The first thing visitors will see once they enter the interpretation gallery is a small seating area with a large screen. The screen will display a message ‘come for the ride of your life’ and invite visitors to sit down and enjoy the ride. Visitors will then see images of themselves (captured by hidden video cameras) ‘fly’ out of the centre, over the landscape of the Gardens and nearby river and up into space. The voice over will point out how green and blue the earth is, and invite them to imagine a world without plants. The view will return to a barren earth without plants, and their images will disintegrate and‘die’. A laser message will complete the story ‘no plants - nolife’. Visitors will then be invited to tour the rest of the centre tolearn how plants keep them alive.

This experience aims to be interpretive by making the topic come to life through, to quote Veverka, (1984) active visitor involvement and extreme relevance to the everyday life of the viewer.

(b) People sensing and responsive displays.

Computers within other galleries of the visitor centre will interact with the visitor by sensing a persons presence and immediately responding by activating to display attractive images and messages which will tempt the attention of the visitor. They will encourage the viewer to navigate through the information they have to offer by touch screens or similar non-technologically threatening means.

2. Introducing the ‘Wow’ factor

Study shows that interpretive text demands no more than a 45 second attention span from a visitor (Ham, 1992). At an average reading speed of300 words per minute a visitor is capable of reading a maximum of 225 words within this 45 seconds. Therefore, it is understandable that one can not rely solely on text to interpret a message. The old saying that a picture can be worth a thousand words comes into play. If this picture is provocative and relates to the viewer the ‘Wow’ factor is introduced.

We are therefore aiming to use big, bright and colourful images and animations projected on large screens to grab the attention of visitors. The interpretation design uses rich multimedia images with powerful and dramatic graphics presented with computer driven video projectors on to large screens to capture the attention of the viewer.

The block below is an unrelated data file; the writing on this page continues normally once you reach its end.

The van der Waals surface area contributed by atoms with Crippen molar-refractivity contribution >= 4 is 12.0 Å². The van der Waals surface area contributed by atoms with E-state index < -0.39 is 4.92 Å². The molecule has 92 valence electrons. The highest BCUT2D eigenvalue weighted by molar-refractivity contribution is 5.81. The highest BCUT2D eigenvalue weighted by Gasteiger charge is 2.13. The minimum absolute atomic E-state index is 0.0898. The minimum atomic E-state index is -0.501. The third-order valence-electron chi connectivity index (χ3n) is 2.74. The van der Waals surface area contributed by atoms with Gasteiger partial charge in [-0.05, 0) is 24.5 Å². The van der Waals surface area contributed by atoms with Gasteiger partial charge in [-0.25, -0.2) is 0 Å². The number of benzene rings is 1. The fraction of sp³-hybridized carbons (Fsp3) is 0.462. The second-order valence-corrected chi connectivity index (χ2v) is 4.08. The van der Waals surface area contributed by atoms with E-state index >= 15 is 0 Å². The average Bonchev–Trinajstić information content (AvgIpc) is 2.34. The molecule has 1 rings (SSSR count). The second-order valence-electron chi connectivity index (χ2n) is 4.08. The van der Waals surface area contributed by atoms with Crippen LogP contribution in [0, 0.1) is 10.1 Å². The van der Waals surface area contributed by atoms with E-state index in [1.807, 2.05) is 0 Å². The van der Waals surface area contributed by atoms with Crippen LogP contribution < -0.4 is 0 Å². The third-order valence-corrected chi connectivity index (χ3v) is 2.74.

Visitors who see and hear information on the big screens and interact through touch screens, or the machines responding to their presence and movement, will not be aware of the complex technology used to create the exhibit. Most exhibits will not have a keyboard and visitors will not see anything that looks like a personal computer. The idea is to use the technology in an interesting and inviting way, and not to alienate those unfamiliar with or afraid of computers.

3. Allowing for change

We have placed a big emphasis on the use of the latest computer driven web design and multimedia technology to ensure that the interpretation information can be added to and modified frequently for an ever-changing display. The flexibility of this technology widens the potential to attract repeat visitors (Miles et al., 1982).

Because staff will continually add layers of information and keep information up to date we hope to cater for repeat visitors by showing them something different each time they come.

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We believe that the big challenge facing botanic gardens interpretation is to become more focussed and more effective in communicating the message of the importance of plant conservation and the sustainability of life on earth. The RTBG’s solution to the challenges have involved going back to the most basic message, but telling it in an innovative way.

The concept that life on earth depends on plants is well known to all thinking botanists, botanic gardeners and horticulturists. But I have to ask: how effective are any of us in communicating this message when the predominate paradigm effectively excludes recognition of its importance. Our role, I would argue, is to change the paradigm and that is what I hope we will achieve. To quote an old saying, ‘it is easier said than done’ of course, but worth trying none-the-less.

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Table 1.

Observations of Australian and New Zealand Visitor Centres

What Works (DO)

What does not Work (AVOID)

  • Interactive
  • Sight
  • Responsive
  • Ease of access
  • Flow through
  • Attractive
  • Clear simple to understand messages
  • Easy to update and change completely
  • Communication aided by attractive simple graphics
  • Promotion and PR
  • Static
  • Hard to update, e.g. photo prints & text panels
  • Many complex messages
  • Messages obscured by artistic effect/overlaid graphics
  • Unadvertised


Ham, S.H. (1992). Environmental Interpretation: A practical guide for people with big ideas and small budgets, North American Press, Colorado, USA.

Mascardo, G. (1985). Consultancy Report on exhibit planning and design, James Cook University of North Queensland, Townsville.

Miles, R.S. Alt, M.B. Gosling, D.C. Lewis, B.N. & Tout, A.F. (1982).The design of educational exhibits, George Allen & Erwin, London.

Tilden, F. (1957). Interpreting our Heritage, The University of North Carolina Press.

Uzzell, D.L. , 1989. Heritage Interpretation, Volume 2: The Visitor Experience, Belhaven Press, London.

Veverka, J.A. , 1994. Interpretive Master Planning, Falcon Press Publishing Co., Montana, USA.


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Copyright 1999 NBI